Geographic Reach National
Primary Audience Industry/Business
Results and Impact Prof Powrie was interviewed and extensively quoted in an article by the BBC's transport correspondent, Paul Clifton, in the large circulation railway general interest magazine "RAIL". Reference was made to TRACK21, work on vegetation and embankment stability, and also on long term data.
Year(s) Of Engagement Activity 2013
 
Description Letter to Modern Railways Oct 2015 
Form Of Engagement Activity A press release, press conference or response to a media enquiry/interview
Part Of Official Scheme? No
Geographic Reach National
Primary Audience Professional Practitioners
Results and Impact Prof Powrie had a letter published in Modern Railways arguing the case for railway research in the UK, in response to a critical article in the Sept 2015 edition.
Year(s) Of Engagement Activity 2015
 
Description NR SUP group presentation week 
Form Of Engagement Activity Participation in an activity, workshop or similar
Part Of Official Scheme? No
Geographic Reach National
Primary Audience Professional Practitioners
Results and Impact Participated in a five day event hosted by Network Rail at their Milton Keynes HQ. We presented practical outcomes and ongoing research with an emphasis on monitoring railway linear infrastructure. We participated in an exhibition during the week and made some contacts for further discussion and support for site monitoring.
Year(s) Of Engagement Activity 2015
 
Description RIA innovation conference 
Form Of Engagement Activity Participation in an activity, workshop or similar
Part Of Official Scheme? No
Geographic Reach National
Primary Audience Industry/Business
Results and Impact We participated in the Rail Research UK Association activity at the two-day Rail Industry Association Innovation conference. We provided and manned an exhibition stand and had a number of useful conversations with delegates, one of which led to a very positive comment on our work from the platform by the Chair of the Office of Rail Regulation. Others led to new contacts.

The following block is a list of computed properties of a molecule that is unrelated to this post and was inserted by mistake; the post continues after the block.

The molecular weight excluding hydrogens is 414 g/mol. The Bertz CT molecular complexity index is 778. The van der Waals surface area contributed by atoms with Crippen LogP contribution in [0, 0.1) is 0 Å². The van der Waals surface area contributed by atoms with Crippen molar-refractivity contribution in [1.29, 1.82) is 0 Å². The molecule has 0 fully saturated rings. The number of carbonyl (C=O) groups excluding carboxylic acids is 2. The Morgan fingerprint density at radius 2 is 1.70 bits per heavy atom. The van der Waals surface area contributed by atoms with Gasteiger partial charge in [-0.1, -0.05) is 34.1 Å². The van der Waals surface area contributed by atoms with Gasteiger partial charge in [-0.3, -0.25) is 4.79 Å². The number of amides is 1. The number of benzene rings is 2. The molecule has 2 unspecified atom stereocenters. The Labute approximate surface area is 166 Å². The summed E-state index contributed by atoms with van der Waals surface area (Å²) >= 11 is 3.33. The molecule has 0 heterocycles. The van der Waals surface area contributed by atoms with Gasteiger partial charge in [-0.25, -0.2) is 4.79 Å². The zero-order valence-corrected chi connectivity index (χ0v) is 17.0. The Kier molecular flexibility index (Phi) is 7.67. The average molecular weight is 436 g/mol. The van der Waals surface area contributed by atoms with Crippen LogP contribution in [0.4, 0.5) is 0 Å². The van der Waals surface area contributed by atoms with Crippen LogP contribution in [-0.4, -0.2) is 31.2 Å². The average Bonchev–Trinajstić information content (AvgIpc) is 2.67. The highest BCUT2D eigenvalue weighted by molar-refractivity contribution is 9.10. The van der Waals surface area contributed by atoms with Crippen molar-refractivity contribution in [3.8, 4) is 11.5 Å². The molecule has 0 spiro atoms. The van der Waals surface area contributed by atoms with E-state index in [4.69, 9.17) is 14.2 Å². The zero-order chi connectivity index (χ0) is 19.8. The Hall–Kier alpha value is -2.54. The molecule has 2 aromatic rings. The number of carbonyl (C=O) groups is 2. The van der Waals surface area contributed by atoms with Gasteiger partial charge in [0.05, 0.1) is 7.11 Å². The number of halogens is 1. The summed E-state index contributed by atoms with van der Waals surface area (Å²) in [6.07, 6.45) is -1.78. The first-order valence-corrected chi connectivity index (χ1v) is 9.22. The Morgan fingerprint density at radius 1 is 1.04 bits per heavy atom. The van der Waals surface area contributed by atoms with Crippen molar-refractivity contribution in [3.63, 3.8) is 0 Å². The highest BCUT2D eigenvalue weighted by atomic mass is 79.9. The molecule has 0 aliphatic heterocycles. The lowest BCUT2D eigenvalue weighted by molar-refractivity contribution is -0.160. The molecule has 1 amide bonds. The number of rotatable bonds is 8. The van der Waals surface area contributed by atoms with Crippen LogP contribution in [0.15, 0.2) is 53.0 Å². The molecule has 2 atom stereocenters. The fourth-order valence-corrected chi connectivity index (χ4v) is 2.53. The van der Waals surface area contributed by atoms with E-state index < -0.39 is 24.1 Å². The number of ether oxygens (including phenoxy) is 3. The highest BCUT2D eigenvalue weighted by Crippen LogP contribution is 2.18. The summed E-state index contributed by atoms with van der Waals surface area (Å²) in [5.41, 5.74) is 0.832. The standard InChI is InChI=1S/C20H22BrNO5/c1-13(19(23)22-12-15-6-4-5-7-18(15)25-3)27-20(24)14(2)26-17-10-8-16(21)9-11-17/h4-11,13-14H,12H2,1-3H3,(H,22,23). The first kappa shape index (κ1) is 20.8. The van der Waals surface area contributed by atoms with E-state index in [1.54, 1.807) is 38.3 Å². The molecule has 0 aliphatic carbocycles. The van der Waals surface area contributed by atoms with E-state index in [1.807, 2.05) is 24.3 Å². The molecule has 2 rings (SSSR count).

Year(s) Of Engagement Activity 2015
 
Description RIA innovation conference 2017 
Form Of Engagement Activity Participation in an activity, workshop or similar
Part Of Official Scheme? No
Geographic Reach National
Primary Audience Industry/Business
Results and Impact RIA, a rail industry body with a high membership rate among SMEs, held a two day innovation conference 15-16 March 2017. Three universities were invited, all partners in T2F, to exhibit and lead breakout sessions on how industry can engage with universities to drive innovation.
Year(s) Of Engagement Activity 2017
 
Description RRUKA annual conference 
Form Of Engagement Activity Participation in an activity, workshop or similar
Part Of Official Scheme? No
Geographic Reach National
Primary Audience Professional Practitioners
Results and Impact Presented two papers and participated in an exhibition to showcase the work of the Rail Research UK Association. The exhibition stands were particularly successful and generated a lot of interest, particularly in work on cleaning leaf debris from the wheel/rail interface, and good engagement with the specialist media.
Year(s) Of Engagement Activity 2014,2015
URL http://www.rruka.org.uk/wp-content/uploads/2015/05/Annual-Conference-2015-Programme-FINAL.pdf
 
Description Rail Review: Paul Clifton on transport policy 
Form Of Engagement Activity A press release, press conference or response to a media enquiry/interview
Part Of Official Scheme? No
Geographic Reach International
Primary Audience Industry/Business
Results and Impact Prof Powrie was interviewed by the respected journalist Paul Clifton, the only academic among other senior figures in transport, for a substantial article in Rail Review on how the UK's infrastructure will be affected by a rapidly evolving society.
Year(s) Of Engagement Activity 2017
URL http://t2f.org.uk/wp-content/blogs.dir/sites/5/2018/01/Q2-2017-Clifton-A-Vision-for-Transport-1.pdf
 
Description SOTSEF 2017 
Form Of Engagement Activity Participation in an activity, workshop or similar
Part Of Official Scheme? No
Geographic Reach Regional
Primary Audience Schools